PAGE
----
this town don’t grow on you. she grows inside you, in your soft belly, an old oak with too many roots tangled up in your guts. this town’s got secrets as old as Sin.
remember the wire fence, my neighbor’s swimmin’ pool, how in violet midnights we used to sprint shiverin’ through my yard, reekin’ of chlorine—we ain’t never been Godly perfect. summers we played ball and smeared ourselves through the red dust till we paraded home in victory lookin’ like astronauts fresh from mars. we were all bloody scabs and band-aids, swollen lips and loose teeth, the bruises on our skin shaped like God’s fingers. we spat all over the grimy pavement. we stabbed apples with buck knives. we went huntin’ for ghosts after dark just to brag that we saw ’em and came back alive.
our old daddies got hearts like crowbars and our sweet mamas got cavities. everybody over forty’s got a box of deer bones and a story about the time they met the Devil himself and survived. they got frayed coats and torn jeans and hands that are calloused like their parents’ hands. they got silver hair and tobacco-caked lungs and mouths that don’t like to sing no more. their sorry hymns bled into the croaking of frogs in the cotton blur of the thick night sky. remember, we wondered who was fixin’ survival.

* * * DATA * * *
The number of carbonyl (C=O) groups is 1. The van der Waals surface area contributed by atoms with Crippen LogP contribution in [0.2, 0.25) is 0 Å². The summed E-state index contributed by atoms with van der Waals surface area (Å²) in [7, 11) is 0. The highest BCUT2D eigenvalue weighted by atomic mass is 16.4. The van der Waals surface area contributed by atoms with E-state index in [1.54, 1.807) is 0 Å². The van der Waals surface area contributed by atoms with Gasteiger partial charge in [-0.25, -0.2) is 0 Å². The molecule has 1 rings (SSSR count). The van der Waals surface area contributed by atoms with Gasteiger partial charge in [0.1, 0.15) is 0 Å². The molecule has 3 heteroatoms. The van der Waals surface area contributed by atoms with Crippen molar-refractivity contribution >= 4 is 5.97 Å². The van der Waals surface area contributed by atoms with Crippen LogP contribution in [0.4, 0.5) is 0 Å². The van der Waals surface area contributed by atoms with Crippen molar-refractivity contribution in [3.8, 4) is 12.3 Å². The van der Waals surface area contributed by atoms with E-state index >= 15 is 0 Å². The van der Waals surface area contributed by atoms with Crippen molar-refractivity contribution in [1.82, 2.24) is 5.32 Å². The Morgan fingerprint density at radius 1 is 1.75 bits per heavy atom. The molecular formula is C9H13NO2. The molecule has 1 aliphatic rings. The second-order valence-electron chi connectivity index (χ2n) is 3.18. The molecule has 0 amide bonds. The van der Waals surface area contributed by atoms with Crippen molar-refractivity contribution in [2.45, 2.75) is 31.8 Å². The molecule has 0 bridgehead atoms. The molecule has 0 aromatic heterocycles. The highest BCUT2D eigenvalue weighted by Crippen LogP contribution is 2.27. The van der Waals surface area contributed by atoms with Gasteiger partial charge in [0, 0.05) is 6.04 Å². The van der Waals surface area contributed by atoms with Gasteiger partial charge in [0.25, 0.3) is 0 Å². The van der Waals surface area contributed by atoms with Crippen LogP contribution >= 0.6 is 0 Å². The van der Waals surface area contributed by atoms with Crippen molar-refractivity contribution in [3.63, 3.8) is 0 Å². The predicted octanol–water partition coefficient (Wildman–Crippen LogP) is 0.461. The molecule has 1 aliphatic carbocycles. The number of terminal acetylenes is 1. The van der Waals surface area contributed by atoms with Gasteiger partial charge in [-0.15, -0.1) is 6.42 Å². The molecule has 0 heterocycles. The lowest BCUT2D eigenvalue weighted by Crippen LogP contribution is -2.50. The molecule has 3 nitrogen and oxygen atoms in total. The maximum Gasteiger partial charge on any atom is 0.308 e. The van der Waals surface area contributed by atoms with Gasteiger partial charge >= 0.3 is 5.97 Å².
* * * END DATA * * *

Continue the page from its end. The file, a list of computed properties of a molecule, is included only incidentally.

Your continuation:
Hell’s real, cries the pastor with his hands full of snakes. Hell’s real, cries the pastor, and we’ve built it right here. Christ stopped in dixie, the pastor cries, but He didn’t actually come in. now, the pastor’s glassy eyes whisper, now we can’t leave.
we never saw any ghosts, not in the junkyard, not in the woods, no matter how hard we shouted at Jesus to push a few our way. so, maybe we were the wicked ones. maybe we were the hauntin’, all sharp teeth and rot-black ribs. mama says this here, this empty porch swing, this sepia—this is God’s country, but i think they stopped inviting Him a long time ago.